One of the ten sportsmen and women shortlisted for this year's BBC Sports Personality of the Year, Tom Daley, the world 10-metre platform diving champion, has been hailed as a diving prodigy from an early age, but the concensus of a group of experts at The Cap in Hand pub in Chessington was that this shouldn't be confused with being the world's best at something people care about.
While the group conceded that his performances did indeed require skill and dedication, the fact that so few people ever had a go at 10-metre platform diving, let alone tried hard at it, meant that it was unlikely that the 16-year-old Daley would really be the world's number one if everyone else had to try their best, and that what it really meant was that he was the world number one at trying really hard at diving.
The group estimated that there were probably only about 50 people who took 10-metre platform diving seriously enough to enter competitions in Britain, and no more than a couple thousand active divers globally, which meant that being world number one in 10-metre platform diving was like being in the top thousand at Angry Birds or the best at snooker in Kingston.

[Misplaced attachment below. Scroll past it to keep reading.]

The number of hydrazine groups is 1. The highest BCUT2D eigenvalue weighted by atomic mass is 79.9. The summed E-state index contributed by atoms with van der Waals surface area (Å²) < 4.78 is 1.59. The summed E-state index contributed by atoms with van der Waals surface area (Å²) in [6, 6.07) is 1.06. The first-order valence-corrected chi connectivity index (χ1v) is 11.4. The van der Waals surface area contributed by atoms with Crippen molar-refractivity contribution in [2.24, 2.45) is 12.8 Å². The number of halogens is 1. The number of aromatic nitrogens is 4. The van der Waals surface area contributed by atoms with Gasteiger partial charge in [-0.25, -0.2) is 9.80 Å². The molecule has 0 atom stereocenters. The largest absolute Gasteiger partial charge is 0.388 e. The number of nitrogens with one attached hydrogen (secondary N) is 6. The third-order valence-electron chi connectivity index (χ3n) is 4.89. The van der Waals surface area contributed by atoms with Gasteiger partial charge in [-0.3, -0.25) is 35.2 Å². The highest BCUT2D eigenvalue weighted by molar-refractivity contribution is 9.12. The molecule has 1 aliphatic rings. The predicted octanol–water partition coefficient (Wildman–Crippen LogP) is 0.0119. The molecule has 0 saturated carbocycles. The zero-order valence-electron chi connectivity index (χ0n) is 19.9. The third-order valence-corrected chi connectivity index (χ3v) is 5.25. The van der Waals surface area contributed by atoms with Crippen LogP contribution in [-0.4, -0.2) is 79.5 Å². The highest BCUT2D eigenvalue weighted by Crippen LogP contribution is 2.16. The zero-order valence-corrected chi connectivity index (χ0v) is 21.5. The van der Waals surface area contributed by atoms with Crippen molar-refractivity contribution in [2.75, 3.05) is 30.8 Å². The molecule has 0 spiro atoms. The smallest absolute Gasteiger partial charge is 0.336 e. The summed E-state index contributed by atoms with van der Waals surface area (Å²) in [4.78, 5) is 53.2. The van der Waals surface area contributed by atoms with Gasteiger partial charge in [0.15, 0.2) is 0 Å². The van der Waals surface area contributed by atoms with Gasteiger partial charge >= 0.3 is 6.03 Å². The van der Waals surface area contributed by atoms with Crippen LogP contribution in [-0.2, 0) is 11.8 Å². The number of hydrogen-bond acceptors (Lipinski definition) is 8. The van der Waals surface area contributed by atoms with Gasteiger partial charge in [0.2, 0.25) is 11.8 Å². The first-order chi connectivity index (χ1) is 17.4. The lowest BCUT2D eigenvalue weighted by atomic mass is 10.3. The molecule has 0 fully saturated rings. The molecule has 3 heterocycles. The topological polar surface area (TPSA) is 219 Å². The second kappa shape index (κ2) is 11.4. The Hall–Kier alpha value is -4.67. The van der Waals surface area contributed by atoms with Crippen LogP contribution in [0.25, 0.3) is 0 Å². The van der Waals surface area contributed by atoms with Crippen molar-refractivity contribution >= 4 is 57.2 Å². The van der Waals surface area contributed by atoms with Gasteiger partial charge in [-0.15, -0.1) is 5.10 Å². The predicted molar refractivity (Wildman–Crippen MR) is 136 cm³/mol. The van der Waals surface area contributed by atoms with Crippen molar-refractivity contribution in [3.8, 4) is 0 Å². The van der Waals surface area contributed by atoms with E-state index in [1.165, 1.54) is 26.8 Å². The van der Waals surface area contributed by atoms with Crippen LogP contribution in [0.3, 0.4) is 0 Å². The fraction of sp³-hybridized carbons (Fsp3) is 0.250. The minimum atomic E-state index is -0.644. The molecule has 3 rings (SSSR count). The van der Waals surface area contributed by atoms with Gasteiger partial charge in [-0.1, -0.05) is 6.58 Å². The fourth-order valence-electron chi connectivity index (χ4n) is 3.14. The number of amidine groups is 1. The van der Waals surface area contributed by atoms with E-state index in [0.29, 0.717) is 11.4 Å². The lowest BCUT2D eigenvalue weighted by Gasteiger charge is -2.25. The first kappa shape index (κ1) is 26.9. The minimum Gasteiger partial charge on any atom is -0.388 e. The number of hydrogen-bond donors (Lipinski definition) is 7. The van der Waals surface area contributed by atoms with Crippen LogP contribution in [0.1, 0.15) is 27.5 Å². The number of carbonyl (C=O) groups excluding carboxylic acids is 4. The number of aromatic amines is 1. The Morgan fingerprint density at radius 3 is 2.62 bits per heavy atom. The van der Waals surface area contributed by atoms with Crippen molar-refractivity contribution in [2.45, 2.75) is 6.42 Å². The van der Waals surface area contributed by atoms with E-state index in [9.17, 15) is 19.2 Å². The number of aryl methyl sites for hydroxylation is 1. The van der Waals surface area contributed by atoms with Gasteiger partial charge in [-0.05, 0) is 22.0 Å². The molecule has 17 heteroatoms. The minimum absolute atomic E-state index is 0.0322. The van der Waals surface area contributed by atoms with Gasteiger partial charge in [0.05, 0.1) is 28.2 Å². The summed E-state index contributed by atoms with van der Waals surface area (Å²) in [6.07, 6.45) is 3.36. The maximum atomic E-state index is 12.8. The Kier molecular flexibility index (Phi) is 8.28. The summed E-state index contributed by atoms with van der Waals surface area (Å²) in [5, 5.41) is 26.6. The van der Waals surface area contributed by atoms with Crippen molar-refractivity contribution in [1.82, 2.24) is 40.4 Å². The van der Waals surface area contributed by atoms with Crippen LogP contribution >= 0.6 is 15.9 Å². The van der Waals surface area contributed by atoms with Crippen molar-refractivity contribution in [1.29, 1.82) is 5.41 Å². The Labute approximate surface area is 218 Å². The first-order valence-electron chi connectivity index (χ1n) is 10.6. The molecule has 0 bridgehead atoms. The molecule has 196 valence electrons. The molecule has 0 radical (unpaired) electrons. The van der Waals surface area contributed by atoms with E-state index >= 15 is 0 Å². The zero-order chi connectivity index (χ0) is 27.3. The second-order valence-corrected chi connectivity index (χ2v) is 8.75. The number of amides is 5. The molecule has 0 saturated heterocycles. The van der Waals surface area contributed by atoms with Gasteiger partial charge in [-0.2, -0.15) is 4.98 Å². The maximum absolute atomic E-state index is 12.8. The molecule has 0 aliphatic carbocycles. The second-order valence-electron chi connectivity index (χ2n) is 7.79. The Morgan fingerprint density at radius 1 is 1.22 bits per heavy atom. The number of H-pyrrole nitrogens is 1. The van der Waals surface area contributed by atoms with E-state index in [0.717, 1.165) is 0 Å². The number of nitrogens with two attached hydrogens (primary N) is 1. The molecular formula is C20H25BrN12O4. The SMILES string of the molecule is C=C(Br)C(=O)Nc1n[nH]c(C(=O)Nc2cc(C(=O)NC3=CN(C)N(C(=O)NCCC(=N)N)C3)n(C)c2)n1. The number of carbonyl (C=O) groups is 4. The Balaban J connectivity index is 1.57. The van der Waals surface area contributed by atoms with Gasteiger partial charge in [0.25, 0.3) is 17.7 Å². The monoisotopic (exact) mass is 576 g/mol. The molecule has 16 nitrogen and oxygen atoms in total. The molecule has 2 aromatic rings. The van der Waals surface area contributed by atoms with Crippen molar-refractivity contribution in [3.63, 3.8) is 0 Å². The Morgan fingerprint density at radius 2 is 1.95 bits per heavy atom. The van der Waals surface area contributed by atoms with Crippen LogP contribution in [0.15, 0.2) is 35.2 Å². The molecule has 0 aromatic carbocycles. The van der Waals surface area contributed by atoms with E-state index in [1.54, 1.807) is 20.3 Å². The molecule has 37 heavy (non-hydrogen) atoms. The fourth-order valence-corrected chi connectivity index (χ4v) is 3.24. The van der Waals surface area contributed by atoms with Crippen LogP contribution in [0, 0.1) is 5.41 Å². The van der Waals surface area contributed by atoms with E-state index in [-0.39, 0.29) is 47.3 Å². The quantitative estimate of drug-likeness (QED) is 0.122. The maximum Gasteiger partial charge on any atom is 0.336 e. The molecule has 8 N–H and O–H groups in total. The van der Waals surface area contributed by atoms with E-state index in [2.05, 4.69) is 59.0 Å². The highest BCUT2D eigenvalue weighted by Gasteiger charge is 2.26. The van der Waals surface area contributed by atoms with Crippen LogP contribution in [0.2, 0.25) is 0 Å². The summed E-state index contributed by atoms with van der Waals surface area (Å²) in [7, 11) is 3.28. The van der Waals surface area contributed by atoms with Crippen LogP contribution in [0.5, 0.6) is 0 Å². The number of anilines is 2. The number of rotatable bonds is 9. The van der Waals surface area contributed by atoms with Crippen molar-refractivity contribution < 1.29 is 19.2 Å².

'Most swimming pools won't actually let you dive in, so none of us has tried properly', commented group spokesman Tony Newman, 'nevertheless I'm confident that any one of us could probably be diving prodigies if we wanted to be. But even if we did have a go and found out we were good at it, how likely would we be to carry on with it if we were any good at a proper sport where we could have a laugh with our mates and get some real money and respect if we got good at it?'
The group acknowledged that much the same could be said about Olympic skeleton gold medallist Amy Williams, also in the running for Sports Personality of the Year, but that because she was also really good at running and darts, it was less weird.